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A strange series of murders are being committed in Nice on the French riviera. The commissionaire Carella is in charge and tries desperately to find a missing link between all of these murders.Written by
Jean-Yves Simon <email@example.com>
By the end of 1971, "Dirty Harry" was released in the US, and "Sans mobile apparent" in France. Both do have clear similarities. One of the two was a groundbreaking cop-thriller, paving the way for the genre, the other one was quickly forgotten. Guess who is who?
Nice: A sniper kills four people. Ace cop Carella is searching for the missing link between the victims.
This is all you need to say about the plot, there is really not much more about it. Sure, the screenplay tries to add various aspects, but fails miserably. The biggest letdown is Carella himself. I've rarely seen an uber-cop as boring as him. He is noteworthy because he continuously washes his hand, and he is apparently the best marksman in the world (ridiculously exaggerated in one certain scene). But that's about it. There is a difference between being cool and annoying. I'm not sure Trintignant knew. Either he was bored to death when shooting this, or he was just wooden – I'd rather go for the first option. But then there are two instances in the movie when he smiles – this is so unintentionally funny it almost hurts. Well, to his defense, the screenplay just doesn't have anything in store for his character. Totally implausible he were in love with one of the victims (is Nice that small?) and would even quit duty at the end of the movie. This is not working at all. By 1971 the Italians did great "dirty cop" thrillers with Franco Nero, and the aforementioned "Dirty Harry" was in the starting blocks – compared to those charismatic guys Monsieur Carella is an utter disappointment. It's just not enough to have a title cards trying to sell that guy as a bad-ass adventurer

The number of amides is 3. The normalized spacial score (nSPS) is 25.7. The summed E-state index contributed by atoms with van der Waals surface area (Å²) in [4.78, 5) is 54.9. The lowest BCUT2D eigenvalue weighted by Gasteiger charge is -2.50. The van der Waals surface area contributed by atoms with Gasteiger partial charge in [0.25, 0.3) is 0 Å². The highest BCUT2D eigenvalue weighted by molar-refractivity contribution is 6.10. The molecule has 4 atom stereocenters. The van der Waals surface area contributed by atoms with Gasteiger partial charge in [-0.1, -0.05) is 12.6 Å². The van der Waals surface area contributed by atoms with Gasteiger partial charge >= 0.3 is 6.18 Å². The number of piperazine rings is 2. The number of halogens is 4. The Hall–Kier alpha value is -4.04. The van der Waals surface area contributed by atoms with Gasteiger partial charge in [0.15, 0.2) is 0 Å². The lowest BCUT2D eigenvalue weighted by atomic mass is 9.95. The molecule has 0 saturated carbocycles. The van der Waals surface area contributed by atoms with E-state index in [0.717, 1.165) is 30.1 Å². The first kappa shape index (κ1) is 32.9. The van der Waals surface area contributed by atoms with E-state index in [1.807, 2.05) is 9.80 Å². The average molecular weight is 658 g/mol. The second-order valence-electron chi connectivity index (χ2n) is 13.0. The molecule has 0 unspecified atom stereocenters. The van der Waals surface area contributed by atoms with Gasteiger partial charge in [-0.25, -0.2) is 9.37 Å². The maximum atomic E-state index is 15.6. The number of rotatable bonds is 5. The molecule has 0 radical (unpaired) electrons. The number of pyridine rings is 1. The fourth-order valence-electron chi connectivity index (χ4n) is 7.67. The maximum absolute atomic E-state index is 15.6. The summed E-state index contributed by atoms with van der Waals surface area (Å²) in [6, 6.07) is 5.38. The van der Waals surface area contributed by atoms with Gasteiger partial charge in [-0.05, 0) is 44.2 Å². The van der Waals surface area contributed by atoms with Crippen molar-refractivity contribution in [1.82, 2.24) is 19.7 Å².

The screenplay does have a reasonable pace, at least enough to avoid total boredom. But the victims are killed quickly and you can tell minutes in advance who'll be next. Just in very few sequences some real tension and speed can be found, otherwise this is just tedious and resembles a TV procedural. The missing link then arrives out of the blue and is totally far-fetched. A poor excuse to connect the random victims, just to drag out the police investigation. No surprise then that the finale is just as rushed and constructed as the rest of the plot, failing to provide any tension.
Of course it's not all bad. The Mediterranean scenery is quite nice (let's forget about the shaky helicopter shots in the beginning), Ennio Morricone provides a very cool score. In a small role we get to see Laura Antonelli, whose striking beauty and fragility is quite memorable. Unfortunately she kind of overacts in one particular scene, but otherwise she is very convincing and a better screenplay would have capitalized on her character. And I basically liked the real-time approach in some sequences, but it's just done too rarely and without too much effect.
Overall I could recommend this to die-hard fans of Trintignant only. Anyone who just wants to see a good cop thriller should avoid it. There are plenty of better alternatives out there.
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